Pushking

The World as We Love It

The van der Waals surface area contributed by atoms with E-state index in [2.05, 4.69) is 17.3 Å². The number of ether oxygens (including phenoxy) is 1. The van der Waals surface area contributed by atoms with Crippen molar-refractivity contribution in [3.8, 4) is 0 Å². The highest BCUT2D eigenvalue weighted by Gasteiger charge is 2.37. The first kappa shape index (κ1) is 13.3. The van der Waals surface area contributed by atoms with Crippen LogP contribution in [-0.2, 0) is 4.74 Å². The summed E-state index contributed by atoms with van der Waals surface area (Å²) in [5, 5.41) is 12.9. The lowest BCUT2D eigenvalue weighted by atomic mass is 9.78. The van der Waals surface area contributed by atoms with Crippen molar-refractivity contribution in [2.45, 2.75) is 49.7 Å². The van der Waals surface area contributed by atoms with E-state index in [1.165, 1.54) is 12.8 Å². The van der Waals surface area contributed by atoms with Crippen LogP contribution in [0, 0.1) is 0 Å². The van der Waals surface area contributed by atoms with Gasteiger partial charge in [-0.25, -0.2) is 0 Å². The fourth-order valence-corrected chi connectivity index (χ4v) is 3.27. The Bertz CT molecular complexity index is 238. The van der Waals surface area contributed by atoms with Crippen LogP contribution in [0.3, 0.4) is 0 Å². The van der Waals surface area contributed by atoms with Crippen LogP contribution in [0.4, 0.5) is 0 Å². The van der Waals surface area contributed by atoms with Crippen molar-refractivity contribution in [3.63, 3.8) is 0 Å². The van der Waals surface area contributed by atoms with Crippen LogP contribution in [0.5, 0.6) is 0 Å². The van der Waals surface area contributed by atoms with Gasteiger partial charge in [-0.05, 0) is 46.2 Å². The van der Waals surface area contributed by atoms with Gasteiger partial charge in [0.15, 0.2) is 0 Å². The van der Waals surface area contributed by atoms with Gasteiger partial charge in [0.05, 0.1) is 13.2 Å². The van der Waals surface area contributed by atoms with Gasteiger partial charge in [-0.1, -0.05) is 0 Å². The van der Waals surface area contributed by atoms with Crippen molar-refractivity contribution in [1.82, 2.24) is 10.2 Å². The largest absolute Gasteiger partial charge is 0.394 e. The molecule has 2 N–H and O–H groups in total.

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Star-studded rock albums can be a dicey affair, as quite often they can lack cohesion. But the set-up for the 2011 studio effort by Russian rockers Pushking, The World as We Love It, is an intriguing and promising one. The group is supposedly popular in their homeland, but hasn't caused a ripple elsewhere. Hence, the plan was to re-record some of the group's best tunes from their discography, with some of hard rock/heavy metal's biggest names dropping by and doing their thing (including Paul Stanley, Alice Cooper, Billy Gibbons, Steve Vai, Glenn Hughes, etc.). It turns out that the style of rock that Pushking specialize in is that of the commercial/mainstream variety, with an unmistakable '80s flair. After an annoying 15-second intro/screamfest (imaginatively titled "Intro"), we're treated to what may be the best track on the whole album, a blues-pop workout that features Gibbons on vocals and guitar, "Nightrider." But the majority of the selections here are highly commercial attempts at radio acceptance (that is, if these tunes were released in 1988), as evidenced by "I Believe" and "I Love You." And to title a tune "Heroin" and not have it be a reading of the Velvet Underground classic is a bit of an ill-advised move (what's next, borrowing the title "Blitzkrieg Bop" for a new composition?). For fans of rockers of the early 21st century who still greatly admire the big '80s, Pushking's World as We Love It contains all the bombast and studio gloss you could possibly want.

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